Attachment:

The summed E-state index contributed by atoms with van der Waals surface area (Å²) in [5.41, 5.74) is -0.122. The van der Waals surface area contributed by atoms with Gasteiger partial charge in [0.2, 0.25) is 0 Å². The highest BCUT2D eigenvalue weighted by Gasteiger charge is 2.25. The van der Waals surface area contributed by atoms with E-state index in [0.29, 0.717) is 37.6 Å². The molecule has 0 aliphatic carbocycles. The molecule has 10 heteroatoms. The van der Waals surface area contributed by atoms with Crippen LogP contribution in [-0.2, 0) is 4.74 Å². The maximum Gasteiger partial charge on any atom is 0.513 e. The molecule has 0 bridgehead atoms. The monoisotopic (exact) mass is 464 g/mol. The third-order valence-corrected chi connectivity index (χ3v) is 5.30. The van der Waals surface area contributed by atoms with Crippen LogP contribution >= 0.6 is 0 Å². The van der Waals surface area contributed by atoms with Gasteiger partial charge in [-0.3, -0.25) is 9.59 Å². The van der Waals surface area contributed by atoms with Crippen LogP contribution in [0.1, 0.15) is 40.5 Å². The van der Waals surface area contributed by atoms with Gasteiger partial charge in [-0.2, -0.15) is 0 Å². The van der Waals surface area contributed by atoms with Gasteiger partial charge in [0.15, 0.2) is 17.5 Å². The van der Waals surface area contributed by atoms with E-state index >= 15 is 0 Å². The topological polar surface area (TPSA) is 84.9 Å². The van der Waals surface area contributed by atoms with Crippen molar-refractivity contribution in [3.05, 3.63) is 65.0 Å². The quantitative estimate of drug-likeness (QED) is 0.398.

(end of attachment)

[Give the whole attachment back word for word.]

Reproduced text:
The summed E-state index contributed by atoms with van der Waals surface area (Å²) in [5.41, 5.74) is -0.122. The van der Waals surface area contributed by atoms with Gasteiger partial charge in [0.2, 0.25) is 0 Å². The highest BCUT2D eigenvalue weighted by Gasteiger charge is 2.25. The van der Waals surface area contributed by atoms with E-state index in [0.29, 0.717) is 37.6 Å². The molecule has 0 aliphatic carbocycles. The molecule has 10 heteroatoms. The van der Waals surface area contributed by atoms with Crippen LogP contribution in [-0.2, 0) is 4.74 Å². The maximum Gasteiger partial charge on any atom is 0.513 e. The molecule has 0 bridgehead atoms. The monoisotopic (exact) mass is 464 g/mol. The third-order valence-corrected chi connectivity index (χ3v) is 5.30. The van der Waals surface area contributed by atoms with Crippen LogP contribution >= 0.6 is 0 Å². The van der Waals surface area contributed by atoms with Gasteiger partial charge in [-0.3, -0.25) is 9.59 Å². The van der Waals surface area contributed by atoms with Crippen LogP contribution in [0.1, 0.15) is 40.5 Å². The van der Waals surface area contributed by atoms with Gasteiger partial charge in [-0.2, -0.15) is 0 Å². The van der Waals surface area contributed by atoms with Gasteiger partial charge in [0.15, 0.2) is 17.5 Å². The van der Waals surface area contributed by atoms with E-state index >= 15 is 0 Å². The topological polar surface area (TPSA) is 84.9 Å². The van der Waals surface area contributed by atoms with Crippen molar-refractivity contribution in [3.05, 3.63) is 65.0 Å². The quantitative estimate of drug-likeness (QED) is 0.398.